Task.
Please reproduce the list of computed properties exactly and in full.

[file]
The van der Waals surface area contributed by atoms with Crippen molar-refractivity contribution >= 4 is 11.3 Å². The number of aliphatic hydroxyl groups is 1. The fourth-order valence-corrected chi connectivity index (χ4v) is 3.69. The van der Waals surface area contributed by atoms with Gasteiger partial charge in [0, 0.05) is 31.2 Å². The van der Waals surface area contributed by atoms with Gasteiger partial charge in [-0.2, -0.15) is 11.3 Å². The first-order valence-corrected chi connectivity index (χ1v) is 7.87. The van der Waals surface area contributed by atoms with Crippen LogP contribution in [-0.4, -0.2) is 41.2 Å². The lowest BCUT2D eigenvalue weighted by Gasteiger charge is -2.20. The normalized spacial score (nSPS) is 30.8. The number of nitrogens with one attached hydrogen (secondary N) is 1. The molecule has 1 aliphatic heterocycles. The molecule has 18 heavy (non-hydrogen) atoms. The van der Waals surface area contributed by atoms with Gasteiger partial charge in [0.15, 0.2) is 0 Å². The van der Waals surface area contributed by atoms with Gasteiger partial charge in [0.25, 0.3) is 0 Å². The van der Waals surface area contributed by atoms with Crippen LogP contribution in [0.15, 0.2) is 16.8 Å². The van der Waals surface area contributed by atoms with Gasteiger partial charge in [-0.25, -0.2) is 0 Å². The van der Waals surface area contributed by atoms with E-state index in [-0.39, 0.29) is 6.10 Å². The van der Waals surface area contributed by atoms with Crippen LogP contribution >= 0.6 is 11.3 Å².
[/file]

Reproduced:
The van der Waals surface area contributed by atoms with Crippen molar-refractivity contribution >= 4 is 11.3 Å². The number of aliphatic hydroxyl groups is 1. The fourth-order valence-corrected chi connectivity index (χ4v) is 3.69. The van der Waals surface area contributed by atoms with Gasteiger partial charge in [0, 0.05) is 31.2 Å². The van der Waals surface area contributed by atoms with Gasteiger partial charge in [-0.2, -0.15) is 11.3 Å². The first-order valence-corrected chi connectivity index (χ1v) is 7.87. The van der Waals surface area contributed by atoms with Crippen LogP contribution in [-0.4, -0.2) is 41.2 Å². The lowest BCUT2D eigenvalue weighted by Gasteiger charge is -2.20. The normalized spacial score (nSPS) is 30.8. The number of nitrogens with one attached hydrogen (secondary N) is 1. The molecule has 1 aliphatic heterocycles. The molecule has 18 heavy (non-hydrogen) atoms. The van der Waals surface area contributed by atoms with Gasteiger partial charge in [0.15, 0.2) is 0 Å². The van der Waals surface area contributed by atoms with Gasteiger partial charge in [0.25, 0.3) is 0 Å². The van der Waals surface area contributed by atoms with Crippen LogP contribution in [0.15, 0.2) is 16.8 Å². The van der Waals surface area contributed by atoms with Gasteiger partial charge in [-0.25, -0.2) is 0 Å². The van der Waals surface area contributed by atoms with E-state index in [-0.39, 0.29) is 6.10 Å². The van der Waals surface area contributed by atoms with Crippen LogP contribution >= 0.6 is 11.3 Å².